If you just look at tuition, that's true, but the actual cost of law school depends much more on cost of living (NYC vs. Boise, for example) than the quality of the school. Of the 10 most expensive schools overall, only one is even a decent school, let alone T14 (Northwestern. :? ) The next highest-ranked school in the top 10 most expensive is American. (I swear there was a list for this, but I cannot for the life of me find it. You'll have to take my word for it.)

If you factor in scholarships and such, a better measure might be average debt after graduation. The list is mostly crappy schools. http://grad-schools.usnews.rankingsandr ... t-rankings

Oban
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Re: Any Data on the Lives of T-14 Grads Who Missed Biglaw?

Postby Oban » Tue Dec 11, 2012 11:39 pm

I saw a study a while back that said grades are the best prediction of success (as in getting a good jerb) rather than school. Thus kids with poor grades a T-14 who miss biglaw have similar prospects to kids at most other schools. The name on your resume may get more looks, but just because you went to Duke or NYU, doesn't mean your 2.8 GPA doesn't smell like shit. So non big law t-14 probable don't have fun, it's just slightly less miserable than lower ranked graduates.

I'm sure median and above median T-14ers who miss biglaw don't have it too bad, though not great either.

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scifiguy
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Re: Any Data on the Lives of T-14 Grads Who Missed Biglaw?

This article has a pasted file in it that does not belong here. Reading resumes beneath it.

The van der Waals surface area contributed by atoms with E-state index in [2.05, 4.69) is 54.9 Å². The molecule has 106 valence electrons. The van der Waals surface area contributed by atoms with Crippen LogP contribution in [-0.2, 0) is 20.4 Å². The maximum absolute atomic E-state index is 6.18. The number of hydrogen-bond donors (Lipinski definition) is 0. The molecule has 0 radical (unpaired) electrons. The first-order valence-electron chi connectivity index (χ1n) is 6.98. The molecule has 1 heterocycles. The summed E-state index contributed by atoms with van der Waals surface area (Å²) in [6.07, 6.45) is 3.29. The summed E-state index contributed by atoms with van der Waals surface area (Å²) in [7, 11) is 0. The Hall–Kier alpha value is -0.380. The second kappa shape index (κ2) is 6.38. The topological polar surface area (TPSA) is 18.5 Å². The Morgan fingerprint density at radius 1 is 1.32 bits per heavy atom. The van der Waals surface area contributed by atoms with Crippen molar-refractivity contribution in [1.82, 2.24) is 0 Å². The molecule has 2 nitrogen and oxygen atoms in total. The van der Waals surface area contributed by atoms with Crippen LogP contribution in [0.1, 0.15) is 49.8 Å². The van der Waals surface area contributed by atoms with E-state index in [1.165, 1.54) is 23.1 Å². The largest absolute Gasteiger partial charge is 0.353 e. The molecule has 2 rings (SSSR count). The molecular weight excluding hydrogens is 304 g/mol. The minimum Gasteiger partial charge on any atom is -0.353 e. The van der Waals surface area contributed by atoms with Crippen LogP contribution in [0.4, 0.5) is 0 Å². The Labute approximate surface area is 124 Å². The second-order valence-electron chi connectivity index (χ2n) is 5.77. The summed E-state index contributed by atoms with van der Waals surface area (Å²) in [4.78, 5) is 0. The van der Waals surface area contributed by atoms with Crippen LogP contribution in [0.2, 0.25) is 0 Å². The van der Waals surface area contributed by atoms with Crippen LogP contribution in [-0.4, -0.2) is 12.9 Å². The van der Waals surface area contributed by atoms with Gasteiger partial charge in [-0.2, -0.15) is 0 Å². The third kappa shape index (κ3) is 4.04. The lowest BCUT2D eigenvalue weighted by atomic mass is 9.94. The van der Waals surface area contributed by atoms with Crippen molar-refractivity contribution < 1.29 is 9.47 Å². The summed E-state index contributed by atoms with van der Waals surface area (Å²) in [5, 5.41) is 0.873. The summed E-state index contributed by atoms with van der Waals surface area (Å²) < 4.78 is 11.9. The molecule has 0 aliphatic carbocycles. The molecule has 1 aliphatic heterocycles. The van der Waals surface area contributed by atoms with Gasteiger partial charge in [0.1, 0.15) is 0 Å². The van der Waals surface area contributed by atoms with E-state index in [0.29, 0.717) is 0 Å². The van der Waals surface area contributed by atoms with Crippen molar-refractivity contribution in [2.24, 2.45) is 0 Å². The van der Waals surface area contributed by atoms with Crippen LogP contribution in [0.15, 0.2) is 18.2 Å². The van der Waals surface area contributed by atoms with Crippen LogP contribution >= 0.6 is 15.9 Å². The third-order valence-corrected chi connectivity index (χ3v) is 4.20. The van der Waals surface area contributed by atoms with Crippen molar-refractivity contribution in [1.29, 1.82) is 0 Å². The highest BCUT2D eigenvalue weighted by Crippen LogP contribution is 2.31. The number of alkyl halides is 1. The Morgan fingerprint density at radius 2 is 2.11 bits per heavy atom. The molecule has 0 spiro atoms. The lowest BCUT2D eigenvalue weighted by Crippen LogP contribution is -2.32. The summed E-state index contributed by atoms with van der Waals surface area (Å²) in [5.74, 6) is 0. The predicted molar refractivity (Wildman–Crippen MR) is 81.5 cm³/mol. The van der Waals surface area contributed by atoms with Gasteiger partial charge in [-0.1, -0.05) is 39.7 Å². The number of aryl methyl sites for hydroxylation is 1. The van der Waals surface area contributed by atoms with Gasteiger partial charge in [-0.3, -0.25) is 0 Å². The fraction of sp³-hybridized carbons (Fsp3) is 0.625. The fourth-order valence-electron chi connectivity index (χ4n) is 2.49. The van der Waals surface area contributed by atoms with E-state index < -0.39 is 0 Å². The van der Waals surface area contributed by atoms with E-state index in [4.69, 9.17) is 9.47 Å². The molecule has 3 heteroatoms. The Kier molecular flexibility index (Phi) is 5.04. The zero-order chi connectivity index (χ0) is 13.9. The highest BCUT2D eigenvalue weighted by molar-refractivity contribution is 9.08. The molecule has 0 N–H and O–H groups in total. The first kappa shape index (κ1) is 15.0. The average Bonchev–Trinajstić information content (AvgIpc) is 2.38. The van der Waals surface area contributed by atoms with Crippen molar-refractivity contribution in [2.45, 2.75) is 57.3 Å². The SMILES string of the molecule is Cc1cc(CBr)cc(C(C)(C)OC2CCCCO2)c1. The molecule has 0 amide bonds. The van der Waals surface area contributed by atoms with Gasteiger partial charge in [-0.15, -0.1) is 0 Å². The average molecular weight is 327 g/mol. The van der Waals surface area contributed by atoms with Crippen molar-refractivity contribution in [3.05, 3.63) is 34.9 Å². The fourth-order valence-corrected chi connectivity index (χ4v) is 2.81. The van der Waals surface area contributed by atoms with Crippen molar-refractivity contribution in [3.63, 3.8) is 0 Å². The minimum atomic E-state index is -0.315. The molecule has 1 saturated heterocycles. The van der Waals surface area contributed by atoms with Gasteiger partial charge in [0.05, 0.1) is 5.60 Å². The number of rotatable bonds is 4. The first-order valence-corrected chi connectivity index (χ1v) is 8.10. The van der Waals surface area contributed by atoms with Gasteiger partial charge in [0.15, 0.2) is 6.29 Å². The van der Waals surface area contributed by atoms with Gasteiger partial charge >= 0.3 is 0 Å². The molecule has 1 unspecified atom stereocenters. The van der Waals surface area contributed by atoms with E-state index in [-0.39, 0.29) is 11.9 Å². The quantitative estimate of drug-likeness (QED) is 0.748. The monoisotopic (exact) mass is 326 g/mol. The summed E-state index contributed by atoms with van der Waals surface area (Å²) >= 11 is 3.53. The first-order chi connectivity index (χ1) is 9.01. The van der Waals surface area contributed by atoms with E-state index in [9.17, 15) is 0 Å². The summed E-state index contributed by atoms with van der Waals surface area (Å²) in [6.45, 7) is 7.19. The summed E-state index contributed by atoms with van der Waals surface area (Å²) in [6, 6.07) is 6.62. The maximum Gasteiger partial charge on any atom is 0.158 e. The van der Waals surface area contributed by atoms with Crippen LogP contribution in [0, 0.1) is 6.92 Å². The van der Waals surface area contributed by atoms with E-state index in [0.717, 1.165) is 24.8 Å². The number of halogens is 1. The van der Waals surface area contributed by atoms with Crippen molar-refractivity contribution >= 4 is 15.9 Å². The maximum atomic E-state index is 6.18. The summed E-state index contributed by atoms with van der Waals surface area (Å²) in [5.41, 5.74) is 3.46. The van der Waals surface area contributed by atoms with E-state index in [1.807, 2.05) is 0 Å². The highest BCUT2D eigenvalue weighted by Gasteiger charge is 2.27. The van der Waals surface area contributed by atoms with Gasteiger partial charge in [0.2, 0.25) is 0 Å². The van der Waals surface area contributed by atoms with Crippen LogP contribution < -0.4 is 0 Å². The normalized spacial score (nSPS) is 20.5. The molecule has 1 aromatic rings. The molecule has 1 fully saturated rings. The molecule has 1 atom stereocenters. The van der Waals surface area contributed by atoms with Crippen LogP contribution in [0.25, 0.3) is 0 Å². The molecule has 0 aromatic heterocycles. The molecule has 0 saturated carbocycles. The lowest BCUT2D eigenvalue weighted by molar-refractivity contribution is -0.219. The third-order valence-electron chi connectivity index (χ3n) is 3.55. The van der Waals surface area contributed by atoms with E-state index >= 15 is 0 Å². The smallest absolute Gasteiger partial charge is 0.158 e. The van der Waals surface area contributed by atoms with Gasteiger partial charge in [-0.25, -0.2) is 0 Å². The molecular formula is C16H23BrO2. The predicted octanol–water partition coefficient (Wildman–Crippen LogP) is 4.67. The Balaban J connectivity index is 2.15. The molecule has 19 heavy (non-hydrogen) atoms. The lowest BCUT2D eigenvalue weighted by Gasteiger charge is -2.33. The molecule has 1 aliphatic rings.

Postby scifiguy » Wed Dec 12, 2012 12:01 am

rinkrat19 wrote:
scifiguy wrote:
Desert Fox wrote:In the short term a lot of unemployed for a pretty damn long time. Since during the boom times this didn't happen very often, you aren't going to find a ton of stories for long term prospects.

I'd imagine it's not significantly better than T1 grads who missed big law.



I guess I wasn't thinking that lowre ranked law school students were shooting for biglaw to begin with. So I didn't include them in my original questin.

The other thing is that the T-14 seem more expensive on average.
If you just look at tuition, that's true, but the actual cost of law school depends much more on cost of living (NYC vs. Boise, for example) than the quality of the school. Of the 10 most expensive schools overall, only one is even a decent school, let alone T14 (Northwestern. :? ) The next highest-ranked school in the top 10 most expensive is American. (I swear there was a list for this, but I cannot for the life of me find it. You'll have to take my word for it.)

If you factor in scholarships and such, a better measure might be average debt after graduation. The list is mostly crappy schools. http://grad-schools.usnews.rankingsandr ... t-rankings



Right. I was just thinking in terms of tuition, but you're correct that those other costs may make a non-T14 more expensive overall. I've actually never heard of Barry University, by the way. :?:

Still, I was under the impression that non-T14ers - the ones far removed, so not like T15, T16... - weren't really shooting for biglaw, since it's so hard to get the further away from the T14 you are. So I was thinking maybe there wouldn't be as big of a letdown?

I just wonder how people emotionally & financially handle missing biglaw in the T14 if that's what they were shootnig for? How much wuold a person's life change in that circumstance?

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scifiguy
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Re: Any Data on the Lives of T-14 Grads Who Missed Biglaw?

Postby scifiguy » Wed Dec 12, 2012 12:08 am